Their names are sometimes used interchangeably by the average person. However, they play two very distinct roles in the Australian legal system. This confusion generally comes from the overlapping responsibilities between these two legal professional, as they often work very closely together.
What is a lawyer?
A very simple explanation of a lawyer is a legal professional that focuses on the day-to-day legal matters of their clients. While they can sometimes represent their client in court when needed, the majority of their time is actually spent outside the courts and in the background laying the foundation.
Their day-to-day work would typically include drafting court documents and letters for clients, handling negotiations out of court, managing client’s legal files and advising and instructing barristers on behalf of their client.
Since there are hundreds of thousands of different laws and regulations that vary across each state of Australia, it is unlikely a solicitor is going to know it all. That is why solicitors tend to either be general practitioners where they refer complex matters on to others, or they specialise in one or two areas of law.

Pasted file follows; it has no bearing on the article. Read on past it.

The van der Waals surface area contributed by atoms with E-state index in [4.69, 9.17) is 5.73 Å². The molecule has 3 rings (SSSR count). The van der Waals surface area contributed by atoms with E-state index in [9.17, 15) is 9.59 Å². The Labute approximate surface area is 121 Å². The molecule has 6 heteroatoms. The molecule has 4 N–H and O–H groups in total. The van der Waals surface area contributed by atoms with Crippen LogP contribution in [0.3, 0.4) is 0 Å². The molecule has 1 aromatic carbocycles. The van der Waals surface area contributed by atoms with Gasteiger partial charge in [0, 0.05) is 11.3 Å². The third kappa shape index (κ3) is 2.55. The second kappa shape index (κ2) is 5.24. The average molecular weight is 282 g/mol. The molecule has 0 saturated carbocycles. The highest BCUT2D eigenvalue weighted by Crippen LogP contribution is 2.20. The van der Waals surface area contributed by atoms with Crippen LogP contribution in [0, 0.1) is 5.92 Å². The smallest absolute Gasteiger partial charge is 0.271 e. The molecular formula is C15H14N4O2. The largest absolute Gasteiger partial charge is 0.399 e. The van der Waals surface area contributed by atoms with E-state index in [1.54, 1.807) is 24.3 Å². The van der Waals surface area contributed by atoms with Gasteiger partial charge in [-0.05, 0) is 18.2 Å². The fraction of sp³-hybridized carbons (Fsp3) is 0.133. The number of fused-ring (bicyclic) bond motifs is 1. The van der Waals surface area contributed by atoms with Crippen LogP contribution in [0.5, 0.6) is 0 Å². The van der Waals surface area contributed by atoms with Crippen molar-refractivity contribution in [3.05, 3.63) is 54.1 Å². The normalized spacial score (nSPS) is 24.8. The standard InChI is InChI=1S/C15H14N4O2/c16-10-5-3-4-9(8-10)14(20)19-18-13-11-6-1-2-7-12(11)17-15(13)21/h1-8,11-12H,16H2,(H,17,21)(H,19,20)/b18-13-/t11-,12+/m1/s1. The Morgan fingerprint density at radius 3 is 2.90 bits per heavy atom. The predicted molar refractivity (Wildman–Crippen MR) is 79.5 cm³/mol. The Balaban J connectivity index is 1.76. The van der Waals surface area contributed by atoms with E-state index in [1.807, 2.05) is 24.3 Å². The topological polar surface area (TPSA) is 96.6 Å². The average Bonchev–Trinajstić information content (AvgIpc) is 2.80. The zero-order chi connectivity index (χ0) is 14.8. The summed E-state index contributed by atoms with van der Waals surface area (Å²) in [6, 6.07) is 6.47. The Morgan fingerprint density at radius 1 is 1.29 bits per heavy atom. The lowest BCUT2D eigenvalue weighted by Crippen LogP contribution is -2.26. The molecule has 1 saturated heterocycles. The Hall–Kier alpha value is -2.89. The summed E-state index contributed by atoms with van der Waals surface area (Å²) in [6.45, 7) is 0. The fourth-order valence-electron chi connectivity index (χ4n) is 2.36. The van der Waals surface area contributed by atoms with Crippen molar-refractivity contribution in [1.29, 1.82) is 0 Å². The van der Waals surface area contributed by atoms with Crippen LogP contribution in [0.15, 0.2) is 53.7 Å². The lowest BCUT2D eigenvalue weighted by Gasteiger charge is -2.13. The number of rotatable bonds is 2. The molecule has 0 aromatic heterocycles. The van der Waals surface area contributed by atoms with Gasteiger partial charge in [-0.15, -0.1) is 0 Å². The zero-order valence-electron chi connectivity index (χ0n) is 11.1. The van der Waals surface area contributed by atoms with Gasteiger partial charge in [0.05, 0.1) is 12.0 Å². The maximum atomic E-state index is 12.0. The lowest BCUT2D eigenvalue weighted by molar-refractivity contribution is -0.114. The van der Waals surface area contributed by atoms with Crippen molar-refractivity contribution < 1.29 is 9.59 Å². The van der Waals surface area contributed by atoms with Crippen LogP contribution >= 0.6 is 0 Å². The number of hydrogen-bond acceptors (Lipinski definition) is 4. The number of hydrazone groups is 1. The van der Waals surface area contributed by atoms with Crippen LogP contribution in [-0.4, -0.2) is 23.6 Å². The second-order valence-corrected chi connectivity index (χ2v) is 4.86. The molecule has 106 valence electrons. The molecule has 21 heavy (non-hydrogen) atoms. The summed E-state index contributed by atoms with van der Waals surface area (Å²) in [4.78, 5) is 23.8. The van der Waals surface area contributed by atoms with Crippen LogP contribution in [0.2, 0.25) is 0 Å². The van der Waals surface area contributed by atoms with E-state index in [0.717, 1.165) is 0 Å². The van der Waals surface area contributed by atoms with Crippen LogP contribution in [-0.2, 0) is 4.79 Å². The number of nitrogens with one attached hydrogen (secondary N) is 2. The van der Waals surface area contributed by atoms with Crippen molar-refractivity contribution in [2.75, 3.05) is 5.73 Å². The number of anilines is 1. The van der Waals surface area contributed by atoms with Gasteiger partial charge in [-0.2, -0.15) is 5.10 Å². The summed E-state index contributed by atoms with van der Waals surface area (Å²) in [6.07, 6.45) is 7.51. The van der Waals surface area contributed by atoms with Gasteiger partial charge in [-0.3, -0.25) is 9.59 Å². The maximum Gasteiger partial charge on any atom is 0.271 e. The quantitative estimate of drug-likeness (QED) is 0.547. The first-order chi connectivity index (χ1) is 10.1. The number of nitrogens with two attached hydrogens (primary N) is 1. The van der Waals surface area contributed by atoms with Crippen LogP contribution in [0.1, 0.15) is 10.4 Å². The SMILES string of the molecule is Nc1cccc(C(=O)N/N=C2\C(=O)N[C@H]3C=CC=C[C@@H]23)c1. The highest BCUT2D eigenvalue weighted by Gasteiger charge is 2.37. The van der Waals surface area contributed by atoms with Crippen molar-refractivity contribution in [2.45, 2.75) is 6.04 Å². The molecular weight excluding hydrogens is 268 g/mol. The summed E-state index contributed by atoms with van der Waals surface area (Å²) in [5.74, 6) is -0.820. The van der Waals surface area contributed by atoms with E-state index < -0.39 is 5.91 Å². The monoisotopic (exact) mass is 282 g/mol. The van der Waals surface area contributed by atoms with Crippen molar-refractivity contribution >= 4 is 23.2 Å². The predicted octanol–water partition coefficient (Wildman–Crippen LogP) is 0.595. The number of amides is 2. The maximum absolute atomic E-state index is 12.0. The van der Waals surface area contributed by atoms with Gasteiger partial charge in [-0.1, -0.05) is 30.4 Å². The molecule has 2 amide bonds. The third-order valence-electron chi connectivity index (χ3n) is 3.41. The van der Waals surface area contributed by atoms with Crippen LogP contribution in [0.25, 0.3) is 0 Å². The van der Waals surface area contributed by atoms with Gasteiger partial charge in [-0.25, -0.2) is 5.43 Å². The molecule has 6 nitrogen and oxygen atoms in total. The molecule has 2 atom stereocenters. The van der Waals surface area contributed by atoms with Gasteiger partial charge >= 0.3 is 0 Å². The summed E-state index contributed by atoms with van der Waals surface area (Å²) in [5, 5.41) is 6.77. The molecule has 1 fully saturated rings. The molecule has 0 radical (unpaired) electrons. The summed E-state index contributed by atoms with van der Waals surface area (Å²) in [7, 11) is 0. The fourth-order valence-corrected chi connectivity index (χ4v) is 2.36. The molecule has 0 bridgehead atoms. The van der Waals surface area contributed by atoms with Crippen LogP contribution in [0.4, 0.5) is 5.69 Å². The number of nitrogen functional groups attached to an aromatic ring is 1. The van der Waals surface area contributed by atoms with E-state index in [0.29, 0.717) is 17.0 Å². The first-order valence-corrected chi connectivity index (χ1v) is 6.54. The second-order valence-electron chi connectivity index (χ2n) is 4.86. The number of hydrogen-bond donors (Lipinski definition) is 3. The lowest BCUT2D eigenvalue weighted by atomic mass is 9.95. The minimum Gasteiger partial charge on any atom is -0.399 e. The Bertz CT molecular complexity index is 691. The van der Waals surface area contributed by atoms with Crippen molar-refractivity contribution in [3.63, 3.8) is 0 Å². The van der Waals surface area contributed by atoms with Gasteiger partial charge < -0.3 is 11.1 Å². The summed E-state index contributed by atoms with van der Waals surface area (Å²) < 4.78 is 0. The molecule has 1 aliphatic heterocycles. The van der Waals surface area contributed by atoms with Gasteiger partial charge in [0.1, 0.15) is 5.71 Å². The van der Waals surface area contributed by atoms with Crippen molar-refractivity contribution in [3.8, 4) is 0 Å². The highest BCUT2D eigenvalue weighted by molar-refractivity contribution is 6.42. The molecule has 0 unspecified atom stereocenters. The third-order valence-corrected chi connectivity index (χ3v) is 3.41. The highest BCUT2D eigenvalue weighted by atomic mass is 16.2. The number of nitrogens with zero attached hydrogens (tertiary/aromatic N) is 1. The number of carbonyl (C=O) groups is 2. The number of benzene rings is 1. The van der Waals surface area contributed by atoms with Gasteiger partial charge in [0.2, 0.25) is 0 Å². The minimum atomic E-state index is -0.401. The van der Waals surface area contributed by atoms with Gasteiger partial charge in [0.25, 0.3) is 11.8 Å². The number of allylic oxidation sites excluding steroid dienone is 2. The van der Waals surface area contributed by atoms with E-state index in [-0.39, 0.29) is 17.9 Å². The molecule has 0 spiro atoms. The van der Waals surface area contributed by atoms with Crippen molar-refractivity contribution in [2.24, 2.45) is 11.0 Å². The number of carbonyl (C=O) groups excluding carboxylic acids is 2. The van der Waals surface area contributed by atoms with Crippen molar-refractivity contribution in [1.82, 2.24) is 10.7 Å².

Clients will always need to go through a solicitor first before they start working with a barrister.
Well then, what is a barrister?
A barrister is someone who more commonly represents clients in legal disputes in front of a judge or jury and spends most of their time in court. They usually follow the instructions of the handling lawyer in terms of their in-court actions, and they do not give legal advice to clients – this is the role of a lawyer.
Barristers can sometimes be seen in a courtroom dressed in wigs and robes. This dress code is said to promote formality and maintain order and professionalism in the courts in Australia. It’s also a tradition from England that dates back centuries.
Most barristers are self-employed and work in Chambers with other barristers, so they can share the lease and other costs.
Barristers are also prohibited from picking and choosing their cases and who they would or would not like to represent. This is known as the cab-rank rule and obliges them to accept a brief if it is in their area of expertise and if they are available.
Lawyers and barristers have a natural overlap in their roles, but they are very different. Barristers are vital when a matter is going before the courts, while lawyers are instrumental at every step before it gets to the courts. If you require legal advice, you should first contact a lawyer to weigh up your options, then decisions can be made from there.